“We needed a break from the Midwest. That was our public reason. Whenever friends or family members asked about our abrupt change of plans, we responded with stock answers, a litany of complaints — Wisconsin is too cold; we felt isolated in our insular college town; plus, we hadn’t taken a vacation in years. You have to understand that this kind of preemptive apology is necessary in the Midwest, where the dominant aesthetic is utilitarian, where suffering often takes on a grim inevitability. There, even the slightest indulgence will be interrogated if it’s left unexplained.”

When I read that section, and really the entire essay, I was just screaming “YES!” in my head. When, as Midwesterners we unmoor ourselves from winter and head to warmth, there’s an air of luxury to it. Time moves in a languid way. When I’ve gone to warmer climates during winter months, I often find myself fascinated by the people who live there all year round. What do they do, disconnected from the four seasons? How do they stay productive? How do they feel that they’ve earned the luxury that comes with warm weather? Because as Midwesterners, warmth must be earned. Often, during the summer months, I feel guilty when I haven’t “enjoyed” every single minute of sunshine, to the extent that I often feel exhausted in the summer, just hoping for rain so that I have an excuse to stay inside and do laundry. I’ve never recognized this as part of our culture: summer as an earned celebration of simply making it through winter.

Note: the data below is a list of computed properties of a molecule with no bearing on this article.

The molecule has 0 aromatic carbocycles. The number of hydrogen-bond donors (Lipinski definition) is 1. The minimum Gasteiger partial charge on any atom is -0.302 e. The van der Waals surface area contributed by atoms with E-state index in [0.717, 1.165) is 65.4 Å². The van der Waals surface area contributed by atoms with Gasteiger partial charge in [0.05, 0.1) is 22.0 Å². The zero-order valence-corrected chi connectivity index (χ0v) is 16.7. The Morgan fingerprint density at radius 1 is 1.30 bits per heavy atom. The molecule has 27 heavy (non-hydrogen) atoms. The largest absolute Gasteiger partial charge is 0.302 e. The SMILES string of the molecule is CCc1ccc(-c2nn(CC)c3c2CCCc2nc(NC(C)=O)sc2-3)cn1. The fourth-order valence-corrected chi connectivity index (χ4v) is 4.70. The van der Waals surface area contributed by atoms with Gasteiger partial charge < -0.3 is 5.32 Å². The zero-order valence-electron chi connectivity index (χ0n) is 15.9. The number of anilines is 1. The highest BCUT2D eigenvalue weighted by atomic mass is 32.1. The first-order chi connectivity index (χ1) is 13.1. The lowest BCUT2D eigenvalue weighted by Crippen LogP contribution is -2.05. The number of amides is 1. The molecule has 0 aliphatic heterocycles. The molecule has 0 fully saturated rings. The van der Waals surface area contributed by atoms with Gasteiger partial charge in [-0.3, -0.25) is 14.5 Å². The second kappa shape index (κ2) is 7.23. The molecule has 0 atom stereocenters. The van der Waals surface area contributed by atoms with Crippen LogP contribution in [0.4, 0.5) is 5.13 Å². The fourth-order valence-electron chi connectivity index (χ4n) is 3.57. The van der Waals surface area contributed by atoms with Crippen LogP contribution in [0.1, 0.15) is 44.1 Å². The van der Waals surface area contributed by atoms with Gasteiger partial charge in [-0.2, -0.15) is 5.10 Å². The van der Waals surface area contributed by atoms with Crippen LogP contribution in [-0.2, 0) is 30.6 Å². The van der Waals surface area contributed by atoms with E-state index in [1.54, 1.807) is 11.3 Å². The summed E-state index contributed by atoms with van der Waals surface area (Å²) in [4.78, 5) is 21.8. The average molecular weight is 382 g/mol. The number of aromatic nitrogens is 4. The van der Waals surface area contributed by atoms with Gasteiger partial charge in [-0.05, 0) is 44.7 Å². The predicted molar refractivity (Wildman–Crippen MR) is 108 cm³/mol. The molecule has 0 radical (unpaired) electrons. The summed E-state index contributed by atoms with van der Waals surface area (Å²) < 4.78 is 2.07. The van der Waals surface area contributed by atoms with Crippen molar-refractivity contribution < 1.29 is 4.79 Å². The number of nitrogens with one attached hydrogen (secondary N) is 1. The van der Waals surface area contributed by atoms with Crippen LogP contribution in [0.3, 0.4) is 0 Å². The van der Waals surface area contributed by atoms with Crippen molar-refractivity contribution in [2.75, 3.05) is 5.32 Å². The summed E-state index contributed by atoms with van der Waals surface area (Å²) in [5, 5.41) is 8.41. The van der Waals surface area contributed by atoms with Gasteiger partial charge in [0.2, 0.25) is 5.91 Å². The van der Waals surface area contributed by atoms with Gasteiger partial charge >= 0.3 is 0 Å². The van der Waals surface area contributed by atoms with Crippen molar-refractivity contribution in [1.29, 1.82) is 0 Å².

Of course, as the essay goes on to explain, we’re often play-acting at luxury. The truth is that we feel an intense obligation to find meaning in absolutely everything that we do, and constant striving is ultimately not all that luxurious. Like the Spring Breakers in “Notes from a Last Man,” we fulfill our roles and party on the beach, obediently setting up our spring break tableaus of bikinis, beach towels, and beer. But are we having fun? Or have we missed the point? Does the noise of obligation — even in luxury — distract us from the growing dissent and division around us, making it more and more difficult to connect? By the time we look up, Trump Tower has been constructed and filled with devout followers yearning to Make America Great all over again.

EDC: “But are we having fun?” Whoa, that question! You’re on a roll here and I’m just going to butt in to say YES, and also, I love learning how your reading of this essay was informed by being from the Midwest, noticing yourself and your behaviors or customs as similar to the narrator’s or character’s mannerisms. Not being from here, those nuances aren’t always obvious to me, like elevating small talk about the weather to an art form. As I read your thoughts, I’m seeing all the things I’ve subconsciously adopted in order to fit in here. And I wonder how people who aren’t from the Midwest read this essay in particular, and the collection as a whole. How place informs both the writing and the reading. And, as you name here so eloquently, there’s a tendency to reduce many of these complex and nuanced essays down to an exploration of ‘division.’